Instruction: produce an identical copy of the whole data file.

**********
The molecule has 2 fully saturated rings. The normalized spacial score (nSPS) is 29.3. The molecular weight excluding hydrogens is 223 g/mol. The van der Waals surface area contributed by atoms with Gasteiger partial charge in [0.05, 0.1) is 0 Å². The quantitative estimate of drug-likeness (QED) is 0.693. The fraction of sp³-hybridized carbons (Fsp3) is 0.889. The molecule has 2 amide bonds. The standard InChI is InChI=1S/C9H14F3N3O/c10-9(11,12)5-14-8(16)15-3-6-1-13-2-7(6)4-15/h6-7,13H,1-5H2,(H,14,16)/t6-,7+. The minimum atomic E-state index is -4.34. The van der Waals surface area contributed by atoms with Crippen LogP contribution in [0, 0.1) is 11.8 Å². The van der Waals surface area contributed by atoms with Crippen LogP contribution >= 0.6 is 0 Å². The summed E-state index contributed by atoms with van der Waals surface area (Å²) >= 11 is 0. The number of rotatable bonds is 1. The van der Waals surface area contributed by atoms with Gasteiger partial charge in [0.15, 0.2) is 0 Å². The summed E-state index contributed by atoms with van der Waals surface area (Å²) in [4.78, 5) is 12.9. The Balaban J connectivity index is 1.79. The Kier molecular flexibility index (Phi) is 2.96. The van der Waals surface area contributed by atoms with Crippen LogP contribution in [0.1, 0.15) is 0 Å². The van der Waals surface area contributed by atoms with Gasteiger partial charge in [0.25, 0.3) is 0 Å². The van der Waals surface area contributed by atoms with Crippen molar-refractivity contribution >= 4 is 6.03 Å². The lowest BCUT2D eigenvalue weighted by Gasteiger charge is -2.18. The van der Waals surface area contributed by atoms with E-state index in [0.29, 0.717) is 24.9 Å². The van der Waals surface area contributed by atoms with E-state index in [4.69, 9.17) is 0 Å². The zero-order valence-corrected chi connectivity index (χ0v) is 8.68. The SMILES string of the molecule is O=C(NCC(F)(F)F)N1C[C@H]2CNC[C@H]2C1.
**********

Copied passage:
The molecule has 2 fully saturated rings. The normalized spacial score (nSPS) is 29.3. The molecular weight excluding hydrogens is 223 g/mol. The van der Waals surface area contributed by atoms with Gasteiger partial charge in [0.05, 0.1) is 0 Å². The quantitative estimate of drug-likeness (QED) is 0.693. The fraction of sp³-hybridized carbons (Fsp3) is 0.889. The molecule has 2 amide bonds. The standard InChI is InChI=1S/C9H14F3N3O/c10-9(11,12)5-14-8(16)15-3-6-1-13-2-7(6)4-15/h6-7,13H,1-5H2,(H,14,16)/t6-,7+. The minimum atomic E-state index is -4.34. The van der Waals surface area contributed by atoms with Crippen LogP contribution in [0, 0.1) is 11.8 Å². The van der Waals surface area contributed by atoms with Crippen LogP contribution >= 0.6 is 0 Å². The summed E-state index contributed by atoms with van der Waals surface area (Å²) >= 11 is 0. The number of rotatable bonds is 1. The van der Waals surface area contributed by atoms with Gasteiger partial charge in [0.15, 0.2) is 0 Å². The summed E-state index contributed by atoms with van der Waals surface area (Å²) in [4.78, 5) is 12.9. The Balaban J connectivity index is 1.79. The Kier molecular flexibility index (Phi) is 2.96. The van der Waals surface area contributed by atoms with Crippen LogP contribution in [0.1, 0.15) is 0 Å². The van der Waals surface area contributed by atoms with Gasteiger partial charge in [0.25, 0.3) is 0 Å². The van der Waals surface area contributed by atoms with Crippen molar-refractivity contribution >= 4 is 6.03 Å². The lowest BCUT2D eigenvalue weighted by Gasteiger charge is -2.18. The van der Waals surface area contributed by atoms with E-state index in [0.29, 0.717) is 24.9 Å². The van der Waals surface area contributed by atoms with E-state index in [4.69, 9.17) is 0 Å². The zero-order valence-corrected chi connectivity index (χ0v) is 8.68. The SMILES string of the molecule is O=C(NCC(F)(F)F)N1C[C@H]2CNC[C@H]2C1.